(Bloomberg) -- Turkish builder Nurol is asking investors to extend the maturity of its floating-rate bonds issued two years ago — with a senior executive denying the move was related to rising interest rates in the country.
Nurol Insaat ve Ticaret AS called investors in the 1.4 billion-lira ($51 million) bonds that mature next year to hold a restructuring meeting on Oct. 20. The bonds were sold to domestic qualified investors with a pledge to link the yield to the Turkish lira overnight reference rate, or TLRef, that debuted in 2019.
“We didn’t want to classify these bonds as short-term in our full-year financials,” Nurol Holding CFO Kerim Kemahli said by phone. “We could have redeemed them and issue new bonds, but with the current regulations that would have been more costly.” The company seeks to extend the maturity to the end of 2026, he said.
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Following President Recep Tayyip Erdogan’s election victory in May, the nation’s central bank embraced a more orthodox monetary policy and intensified its fight against inflation that hovers near 60%. Governor Hafize Gaye Erkan has raised the benchmark rate by 21.5 percentage points since May, a move welcomed by global investors but which has boosted the cost of funding for local corporates. The TLRef stood at 31.5% on Monday, having increased by more than 21 percentage points in the past four months.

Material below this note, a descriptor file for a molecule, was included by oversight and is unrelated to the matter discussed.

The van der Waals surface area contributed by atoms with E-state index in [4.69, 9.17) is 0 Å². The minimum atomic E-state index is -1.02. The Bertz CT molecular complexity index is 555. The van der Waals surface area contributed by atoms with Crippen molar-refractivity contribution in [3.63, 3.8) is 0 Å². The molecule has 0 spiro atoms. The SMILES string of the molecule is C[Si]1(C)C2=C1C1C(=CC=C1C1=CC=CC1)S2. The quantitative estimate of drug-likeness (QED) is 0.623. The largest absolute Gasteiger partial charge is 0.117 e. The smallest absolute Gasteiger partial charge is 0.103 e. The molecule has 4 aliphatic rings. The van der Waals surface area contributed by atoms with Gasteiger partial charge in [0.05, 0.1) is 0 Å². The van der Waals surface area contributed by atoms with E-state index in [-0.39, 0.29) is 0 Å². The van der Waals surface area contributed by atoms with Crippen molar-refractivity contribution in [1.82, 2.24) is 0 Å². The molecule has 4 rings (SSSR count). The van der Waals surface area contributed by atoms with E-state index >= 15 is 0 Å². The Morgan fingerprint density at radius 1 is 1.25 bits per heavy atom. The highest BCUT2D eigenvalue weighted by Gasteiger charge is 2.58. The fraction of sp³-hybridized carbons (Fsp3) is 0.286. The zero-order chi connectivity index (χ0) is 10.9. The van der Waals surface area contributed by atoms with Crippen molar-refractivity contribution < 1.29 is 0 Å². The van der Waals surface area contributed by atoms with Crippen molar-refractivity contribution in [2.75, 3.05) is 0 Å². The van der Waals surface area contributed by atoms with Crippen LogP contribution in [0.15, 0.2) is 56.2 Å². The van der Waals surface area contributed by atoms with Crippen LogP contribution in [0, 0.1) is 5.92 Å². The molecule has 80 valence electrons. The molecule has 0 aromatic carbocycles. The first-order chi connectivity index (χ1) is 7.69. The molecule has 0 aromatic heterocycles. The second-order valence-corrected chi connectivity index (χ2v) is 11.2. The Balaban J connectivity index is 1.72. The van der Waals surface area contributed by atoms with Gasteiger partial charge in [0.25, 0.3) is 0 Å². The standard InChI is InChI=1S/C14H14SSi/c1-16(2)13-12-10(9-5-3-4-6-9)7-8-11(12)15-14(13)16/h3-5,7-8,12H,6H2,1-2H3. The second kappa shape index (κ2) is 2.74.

Kemahli argued that Nurol’s plans didn’t strictly qualify as restructuring: “A company would not restructure debt with more than 12 months to maturity,” he said.
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